Wednesday, 11 January 2017


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Conditional Clauses are used to express that the action in the main clause (without if) can only take place if a certain condition (in the clause with if) is fulfilled. There are four types of Conditional Clauses.



Resultado de imagen de zero conditional form


1. For things that are always true.

Ex.: If you heat water, it boils.

2. For habits or things that usually happen, we can also use the present continuous in the if clause. In this case you can replace 'if' with 'when' and the meaning is the same.

Ex.: When I'm feeling sick, I go to the doctor.

3. To give instructions or invitations which depend on certain conditions we use the present simple + imperative.

Ex.: If you want to pass the exam, study hard.



Resultado de imagen de first conditional form

Listen to this song by Bruno Mars and find the different First Conditional Clauses.


This type of conditional is used to talk about future possibilities. 'Will' is a modal verb, but you can use other modal verbs, for example 'might' and 'could' in the result clause.

Ex.: If you ever find yourself stuck in the middle of the sea, I'll sail the world to find you.

Sometimes you can use 'if' to introduce a condition and 'whether' in the following cases:

1. To present two alternatives.

Ex.: Tell me whether you're coming to the concert or not.

2. After prepositions.

Ex.: Let's talk about whether Bruno Mars is a good singer.

3. Before infinitives.

Ex.: I don't know whether to go to the cinema.

4. When it starts the subject clause.

Ex.: Whether you love or hate him is none of my business.

When we use the first conditional clauses, we can also use 'unless'. This means 'except if' and is the negative of 'if'.

Ex.: Unless you study hard, you won't pass the exams.

CLICK HERE to practice the first conditional.



Resultado de imagen de second conditional form

Find Second Conditional Clauses in the following song by Beyonce:


This type is used for hypothetical situations in the present:

Ex.: If I were a boy even just for a day, I'd roll out of bed in the morning.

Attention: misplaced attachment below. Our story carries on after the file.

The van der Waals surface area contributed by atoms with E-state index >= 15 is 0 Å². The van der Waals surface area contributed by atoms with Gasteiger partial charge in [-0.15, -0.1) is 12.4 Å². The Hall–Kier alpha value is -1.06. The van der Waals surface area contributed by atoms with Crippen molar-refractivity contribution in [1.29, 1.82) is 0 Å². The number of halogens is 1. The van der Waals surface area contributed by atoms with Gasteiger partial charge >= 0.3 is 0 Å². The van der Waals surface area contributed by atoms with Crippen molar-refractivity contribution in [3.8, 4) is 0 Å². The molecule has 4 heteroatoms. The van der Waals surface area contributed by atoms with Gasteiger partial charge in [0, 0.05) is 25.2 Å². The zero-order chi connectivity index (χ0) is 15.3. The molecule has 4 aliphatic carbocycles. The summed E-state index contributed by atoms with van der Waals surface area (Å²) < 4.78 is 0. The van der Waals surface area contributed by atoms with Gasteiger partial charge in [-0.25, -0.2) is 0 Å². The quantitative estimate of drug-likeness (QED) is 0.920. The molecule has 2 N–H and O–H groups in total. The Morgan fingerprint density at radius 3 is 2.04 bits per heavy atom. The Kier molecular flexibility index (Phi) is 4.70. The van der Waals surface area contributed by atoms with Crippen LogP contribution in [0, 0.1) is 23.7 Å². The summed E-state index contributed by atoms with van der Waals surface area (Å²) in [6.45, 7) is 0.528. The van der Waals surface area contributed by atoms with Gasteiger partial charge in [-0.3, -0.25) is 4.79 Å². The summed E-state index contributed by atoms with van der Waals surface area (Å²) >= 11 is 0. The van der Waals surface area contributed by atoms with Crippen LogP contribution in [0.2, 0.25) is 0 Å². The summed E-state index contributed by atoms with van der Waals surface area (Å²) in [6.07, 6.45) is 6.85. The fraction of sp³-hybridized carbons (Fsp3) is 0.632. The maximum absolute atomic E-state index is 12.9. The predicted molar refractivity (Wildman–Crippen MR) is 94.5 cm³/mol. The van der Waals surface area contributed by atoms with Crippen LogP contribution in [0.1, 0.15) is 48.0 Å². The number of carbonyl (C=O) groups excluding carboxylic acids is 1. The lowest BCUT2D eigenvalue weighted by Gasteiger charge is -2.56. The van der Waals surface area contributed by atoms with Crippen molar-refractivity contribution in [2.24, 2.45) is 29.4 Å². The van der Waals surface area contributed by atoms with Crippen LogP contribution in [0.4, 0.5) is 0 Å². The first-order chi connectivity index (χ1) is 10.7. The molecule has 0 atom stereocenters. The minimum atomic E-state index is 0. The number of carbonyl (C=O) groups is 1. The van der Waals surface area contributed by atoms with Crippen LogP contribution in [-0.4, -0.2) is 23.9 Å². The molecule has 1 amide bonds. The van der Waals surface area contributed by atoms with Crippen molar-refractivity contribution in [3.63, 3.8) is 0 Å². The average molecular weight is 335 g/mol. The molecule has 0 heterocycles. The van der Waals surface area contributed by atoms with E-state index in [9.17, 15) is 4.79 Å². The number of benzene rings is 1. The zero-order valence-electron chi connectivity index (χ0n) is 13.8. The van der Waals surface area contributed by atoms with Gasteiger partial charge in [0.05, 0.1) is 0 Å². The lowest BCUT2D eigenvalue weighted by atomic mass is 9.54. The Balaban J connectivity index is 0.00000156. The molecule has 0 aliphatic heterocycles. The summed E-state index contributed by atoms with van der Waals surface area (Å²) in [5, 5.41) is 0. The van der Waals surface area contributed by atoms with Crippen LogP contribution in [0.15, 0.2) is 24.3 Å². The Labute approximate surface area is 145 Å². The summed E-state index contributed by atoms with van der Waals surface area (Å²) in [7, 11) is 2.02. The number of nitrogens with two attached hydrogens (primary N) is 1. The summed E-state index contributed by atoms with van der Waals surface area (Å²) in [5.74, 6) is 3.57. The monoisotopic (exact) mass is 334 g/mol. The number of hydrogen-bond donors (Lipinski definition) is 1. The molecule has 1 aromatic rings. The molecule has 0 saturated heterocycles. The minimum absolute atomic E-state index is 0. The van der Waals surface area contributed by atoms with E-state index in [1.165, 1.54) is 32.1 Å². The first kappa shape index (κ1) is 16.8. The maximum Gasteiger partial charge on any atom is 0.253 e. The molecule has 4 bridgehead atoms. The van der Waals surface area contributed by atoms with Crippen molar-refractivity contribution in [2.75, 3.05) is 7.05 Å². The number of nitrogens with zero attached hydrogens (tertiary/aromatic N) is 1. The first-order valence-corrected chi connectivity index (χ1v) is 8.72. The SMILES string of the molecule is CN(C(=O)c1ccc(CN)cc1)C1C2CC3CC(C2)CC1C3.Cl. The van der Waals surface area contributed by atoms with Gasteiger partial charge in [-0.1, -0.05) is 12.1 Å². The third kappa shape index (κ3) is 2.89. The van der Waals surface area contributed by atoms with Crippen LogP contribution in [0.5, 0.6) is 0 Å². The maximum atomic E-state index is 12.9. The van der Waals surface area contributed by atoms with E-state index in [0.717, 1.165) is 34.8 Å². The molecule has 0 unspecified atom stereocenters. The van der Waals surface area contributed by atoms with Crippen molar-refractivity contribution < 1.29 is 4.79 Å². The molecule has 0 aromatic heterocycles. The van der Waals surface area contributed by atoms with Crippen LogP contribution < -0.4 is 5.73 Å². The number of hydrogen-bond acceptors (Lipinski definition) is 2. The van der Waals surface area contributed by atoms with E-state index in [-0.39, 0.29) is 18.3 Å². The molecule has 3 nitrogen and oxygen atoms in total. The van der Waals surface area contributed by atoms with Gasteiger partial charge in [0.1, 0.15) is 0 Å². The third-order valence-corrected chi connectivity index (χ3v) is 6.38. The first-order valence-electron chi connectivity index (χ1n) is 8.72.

The order of the 'if' and the result clause is flexible, but if the 'if' clause is in the second place, the comma disappears.

Ex.: I'd roll out of bed in the morning if I were a boy even just for a day.

You can also use the past continuous + conditional with would.

Ex.: If you were looking at me in heaven, would you recognise me?

To do some exercises CLICK HERE.



Firstly, it's important to remember how the Past Perfect and the past conditional is formed:

Resultado de imagen de past perfect tense form


Now, we put together the two tenses and we get the 3rd Conditional:

Resultado de imagen de third conditional form

Next, try to find examples of this structure in the following song by Taylor Swift:


3rd Conditional is used to talk about hypothetical situations in the past. 

Ex.: If you had called me, you would have visited me.

CLICK HERE to practice with the 3rd Conditional.

Practice now with all the conditionals:

Finish the following sentences with a clause in the correct conditional:

If it is sunny  tomorrow .......................
If you sit in the sun too long ..............
If I were you .........
If she had studied harder ............
If I won the lottery ...........
If I hadn't gone to bed so late .......
If I hadn't come to London .......
If she hadn't stayed at home ........
If I go out tonight ......
If I were on holiday today ......
If I had listened to my mother .....
If it rains later .....
If I have enough money ....
If you don't wear a coat in the winter .......

If you want to learn more about advanced conditionals CLICK HERE

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